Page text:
Since I lack the energy to take on a more serious topic on these lazy summer days, here is a random (in both senses of the word) list of a few things I have found myself wondering about:
First, why were there so many performances of “The Battle Hymn of the Republic” during the recently concluded July Fourth week? I heard it once on the radio, a couple of times on TV shows, and we in our church choir even sang it in anticipation of the week. It is certainly one of the most powerfully moving anthems ever written. But doesn’t July 4, Independence Day, have to do with the Revolutionary War, while “The Battle Hymn” is about the Civil War, which was almost a century later?
Next: Why have so many breeds of dogs ended up with those strange, floppy spaniel ears, instead of the perked-up ones that the original wolves had? What purpose do they serve? Surely they are not nearly as good in the hearing department, and they often seem prone to infection. Weird.
Yeah, I know — so are these questions. Anyway …
What ever happened to the idea that the “news” channels on TV would actually show reporters out there covering the news — instead of taking the easier and cheaper way out of barraging us with endless hours of people sitting around studio tables and talking about the news?
Speaking of TV news: Why do so many otherwise literate reporters keep mistakenly saying that something “begs the question”? They think it means simply “raises the question” or something, whereas the real meaning of “begging the question” is: “A logical fallacy that occurs when an argument’s premise assumes the truth of the conclusion.” Something else altogether.
While we’re on matters of literacy, why doesn’t someone sit our current president down and respectfully suggest using just a few other superlatives besides the word “very”? Do other TV viewers get as weary as I do of hearing him always talking about a “very good” man or a “very good idea,” or even a “very, very bad” person or whatever? Gets kind of monotonous.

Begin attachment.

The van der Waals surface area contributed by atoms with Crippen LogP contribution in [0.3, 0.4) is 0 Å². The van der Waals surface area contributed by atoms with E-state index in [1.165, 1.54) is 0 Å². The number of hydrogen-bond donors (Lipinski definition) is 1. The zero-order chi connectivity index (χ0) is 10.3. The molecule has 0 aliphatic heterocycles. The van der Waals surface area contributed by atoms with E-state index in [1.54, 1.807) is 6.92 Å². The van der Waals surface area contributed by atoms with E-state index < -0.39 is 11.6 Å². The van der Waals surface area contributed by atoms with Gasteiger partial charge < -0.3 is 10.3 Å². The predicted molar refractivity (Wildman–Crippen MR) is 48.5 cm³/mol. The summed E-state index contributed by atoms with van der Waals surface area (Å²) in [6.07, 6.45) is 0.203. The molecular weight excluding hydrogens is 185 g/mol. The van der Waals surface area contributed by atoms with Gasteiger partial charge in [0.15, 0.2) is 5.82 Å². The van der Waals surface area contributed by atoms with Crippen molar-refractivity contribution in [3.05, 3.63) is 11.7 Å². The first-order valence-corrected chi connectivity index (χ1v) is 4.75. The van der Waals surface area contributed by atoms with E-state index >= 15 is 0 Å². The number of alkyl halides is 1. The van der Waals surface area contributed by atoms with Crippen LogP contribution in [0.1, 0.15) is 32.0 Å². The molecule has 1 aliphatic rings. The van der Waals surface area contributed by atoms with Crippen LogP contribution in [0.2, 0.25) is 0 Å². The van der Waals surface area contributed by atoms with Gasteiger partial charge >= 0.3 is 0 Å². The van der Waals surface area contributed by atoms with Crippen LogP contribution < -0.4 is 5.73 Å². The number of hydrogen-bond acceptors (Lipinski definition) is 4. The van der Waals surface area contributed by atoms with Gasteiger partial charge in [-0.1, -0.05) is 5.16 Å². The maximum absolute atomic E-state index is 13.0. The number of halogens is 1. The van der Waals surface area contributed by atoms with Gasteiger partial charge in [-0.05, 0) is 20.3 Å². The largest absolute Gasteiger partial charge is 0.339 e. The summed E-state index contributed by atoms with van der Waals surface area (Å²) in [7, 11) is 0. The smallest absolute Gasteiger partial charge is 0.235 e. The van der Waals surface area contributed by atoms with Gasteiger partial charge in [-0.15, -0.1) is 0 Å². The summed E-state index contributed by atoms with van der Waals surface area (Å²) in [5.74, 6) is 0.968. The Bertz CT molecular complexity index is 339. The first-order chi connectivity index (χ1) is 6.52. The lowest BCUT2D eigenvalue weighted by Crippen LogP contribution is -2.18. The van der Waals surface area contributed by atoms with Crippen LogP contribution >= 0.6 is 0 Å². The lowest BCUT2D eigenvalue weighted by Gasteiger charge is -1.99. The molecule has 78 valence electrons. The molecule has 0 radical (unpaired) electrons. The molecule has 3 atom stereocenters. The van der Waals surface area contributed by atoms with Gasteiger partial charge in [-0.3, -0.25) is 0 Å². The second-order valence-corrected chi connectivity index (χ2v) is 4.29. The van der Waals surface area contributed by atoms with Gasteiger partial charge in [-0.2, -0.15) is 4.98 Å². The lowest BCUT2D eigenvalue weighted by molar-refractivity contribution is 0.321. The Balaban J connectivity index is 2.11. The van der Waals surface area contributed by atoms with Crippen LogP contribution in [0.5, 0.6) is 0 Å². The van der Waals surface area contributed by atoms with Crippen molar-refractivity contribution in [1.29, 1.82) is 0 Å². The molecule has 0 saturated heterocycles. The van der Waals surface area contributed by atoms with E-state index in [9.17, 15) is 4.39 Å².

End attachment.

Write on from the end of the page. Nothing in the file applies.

(Is Donald Trump the only president guilty of annoying verbal mannerisms? Hardly. His predecessor, Barack Obama, had several of his own that he used to inflict on the rest of us with some regularity. One that comes to mind was the dreaded “double is.” It would go something like this: “The problem with this bill is, is that it would raise everybody’s taxes.” I never understood where that second “is” came from.)
But back to other silly things wondered about:
Why do commercial laundries often seem to charge so much more to wash and iron a woman’s blouse than they do for a man’s shirt — which is often identical, only larger – which would seem to suggest that it’s more work?
What miraculous process makes it possible for tiny monarch butterflies to hatch out way up here in the U.S. or even farther north in Canada, and find their way back to the tiny patch of trees in Mexico where their parents came from, when they’ve never even been there before?
I’m sure I must have asked this at some time in the past, but why is a road just east of here called “Cranes Creek Road,” when the fire department is called “Crain’s Creek” and the stream itself is labeled “Crains Creek,” with no apostrophe? Talk about inconsistency.
While I’m on that subject: Why is the town in northern Moore County called “High Falls,” while the nearby school is called “Highfalls Elementary”?
In old movie credits, what the heck is a “best boy”? A “gaffer”? And, especially, a “key grip”?
Speaking of jobs: What, exactly, does an “eminent actuary” do for a living?
And why are the rear door handles on my otherwise well-designed Honda HRV so artfully hidden and disguised so that back-seat passengers are often clueless about how to get in, sometimes even assuming that it’s a two-door and that they have to clamber in through the front?